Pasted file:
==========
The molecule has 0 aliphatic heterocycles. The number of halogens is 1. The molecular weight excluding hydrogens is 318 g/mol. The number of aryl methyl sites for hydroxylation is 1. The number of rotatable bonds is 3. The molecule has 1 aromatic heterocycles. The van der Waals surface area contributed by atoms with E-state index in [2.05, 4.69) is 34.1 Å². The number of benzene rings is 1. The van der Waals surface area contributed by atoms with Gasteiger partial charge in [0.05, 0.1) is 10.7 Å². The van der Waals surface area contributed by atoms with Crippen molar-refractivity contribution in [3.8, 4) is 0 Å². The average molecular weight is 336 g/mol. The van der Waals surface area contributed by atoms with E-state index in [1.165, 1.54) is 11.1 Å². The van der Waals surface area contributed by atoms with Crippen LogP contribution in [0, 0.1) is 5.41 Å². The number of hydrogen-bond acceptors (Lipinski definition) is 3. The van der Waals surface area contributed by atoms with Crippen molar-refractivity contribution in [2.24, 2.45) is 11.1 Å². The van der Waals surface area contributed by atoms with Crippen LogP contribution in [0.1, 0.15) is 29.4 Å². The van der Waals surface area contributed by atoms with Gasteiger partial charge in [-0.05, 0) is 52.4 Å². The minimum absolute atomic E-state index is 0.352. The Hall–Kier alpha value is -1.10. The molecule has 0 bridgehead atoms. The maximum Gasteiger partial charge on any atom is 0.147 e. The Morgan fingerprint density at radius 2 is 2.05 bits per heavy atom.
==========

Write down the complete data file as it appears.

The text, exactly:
The molecule has 0 aliphatic heterocycles. The number of halogens is 1. The molecular weight excluding hydrogens is 318 g/mol. The number of aryl methyl sites for hydroxylation is 1. The number of rotatable bonds is 3. The molecule has 1 aromatic heterocycles. The van der Waals surface area contributed by atoms with E-state index in [2.05, 4.69) is 34.1 Å². The number of benzene rings is 1. The van der Waals surface area contributed by atoms with Gasteiger partial charge in [0.05, 0.1) is 10.7 Å². The van der Waals surface area contributed by atoms with Crippen molar-refractivity contribution in [3.8, 4) is 0 Å². The average molecular weight is 336 g/mol. The van der Waals surface area contributed by atoms with E-state index in [1.165, 1.54) is 11.1 Å². The van der Waals surface area contributed by atoms with Crippen LogP contribution in [0, 0.1) is 5.41 Å². The number of hydrogen-bond acceptors (Lipinski definition) is 3. The van der Waals surface area contributed by atoms with Crippen molar-refractivity contribution in [2.24, 2.45) is 11.1 Å². The van der Waals surface area contributed by atoms with Crippen LogP contribution in [0.1, 0.15) is 29.4 Å². The van der Waals surface area contributed by atoms with Gasteiger partial charge in [-0.05, 0) is 52.4 Å². The minimum absolute atomic E-state index is 0.352. The Hall–Kier alpha value is -1.10. The molecule has 0 bridgehead atoms. The maximum Gasteiger partial charge on any atom is 0.147 e. The Morgan fingerprint density at radius 2 is 2.05 bits per heavy atom.